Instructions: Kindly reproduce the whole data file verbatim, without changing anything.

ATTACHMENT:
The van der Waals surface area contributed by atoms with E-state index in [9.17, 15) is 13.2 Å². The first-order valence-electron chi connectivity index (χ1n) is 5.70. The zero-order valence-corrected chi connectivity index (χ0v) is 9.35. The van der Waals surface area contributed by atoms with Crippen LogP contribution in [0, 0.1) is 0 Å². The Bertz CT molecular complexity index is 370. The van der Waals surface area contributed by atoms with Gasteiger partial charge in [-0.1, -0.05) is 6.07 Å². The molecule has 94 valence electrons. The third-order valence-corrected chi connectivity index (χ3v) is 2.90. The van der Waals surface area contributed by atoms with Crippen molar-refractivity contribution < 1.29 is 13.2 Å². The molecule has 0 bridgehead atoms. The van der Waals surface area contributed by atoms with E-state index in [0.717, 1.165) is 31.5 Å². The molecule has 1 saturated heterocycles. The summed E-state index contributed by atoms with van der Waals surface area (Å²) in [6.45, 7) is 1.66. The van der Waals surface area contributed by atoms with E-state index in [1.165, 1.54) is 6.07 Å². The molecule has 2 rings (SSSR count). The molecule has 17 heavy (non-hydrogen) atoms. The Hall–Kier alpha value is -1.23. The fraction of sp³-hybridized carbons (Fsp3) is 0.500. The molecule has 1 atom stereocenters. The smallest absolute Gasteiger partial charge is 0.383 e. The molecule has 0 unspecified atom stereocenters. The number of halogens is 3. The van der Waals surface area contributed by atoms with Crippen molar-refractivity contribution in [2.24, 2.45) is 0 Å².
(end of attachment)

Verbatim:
The van der Waals surface area contributed by atoms with E-state index in [9.17, 15) is 13.2 Å². The first-order valence-electron chi connectivity index (χ1n) is 5.70. The zero-order valence-corrected chi connectivity index (χ0v) is 9.35. The van der Waals surface area contributed by atoms with Crippen LogP contribution in [0, 0.1) is 0 Å². The Bertz CT molecular complexity index is 370. The van der Waals surface area contributed by atoms with Gasteiger partial charge in [-0.1, -0.05) is 6.07 Å². The molecule has 94 valence electrons. The third-order valence-corrected chi connectivity index (χ3v) is 2.90. The van der Waals surface area contributed by atoms with Crippen molar-refractivity contribution < 1.29 is 13.2 Å². The molecule has 0 bridgehead atoms. The van der Waals surface area contributed by atoms with E-state index in [0.717, 1.165) is 31.5 Å². The molecule has 1 saturated heterocycles. The summed E-state index contributed by atoms with van der Waals surface area (Å²) in [6.45, 7) is 1.66. The van der Waals surface area contributed by atoms with E-state index in [1.165, 1.54) is 6.07 Å². The molecule has 2 rings (SSSR count). The molecule has 17 heavy (non-hydrogen) atoms. The Hall–Kier alpha value is -1.23. The fraction of sp³-hybridized carbons (Fsp3) is 0.500. The molecule has 1 atom stereocenters. The smallest absolute Gasteiger partial charge is 0.383 e. The molecule has 0 unspecified atom stereocenters. The number of halogens is 3. The van der Waals surface area contributed by atoms with Crippen molar-refractivity contribution in [2.24, 2.45) is 0 Å².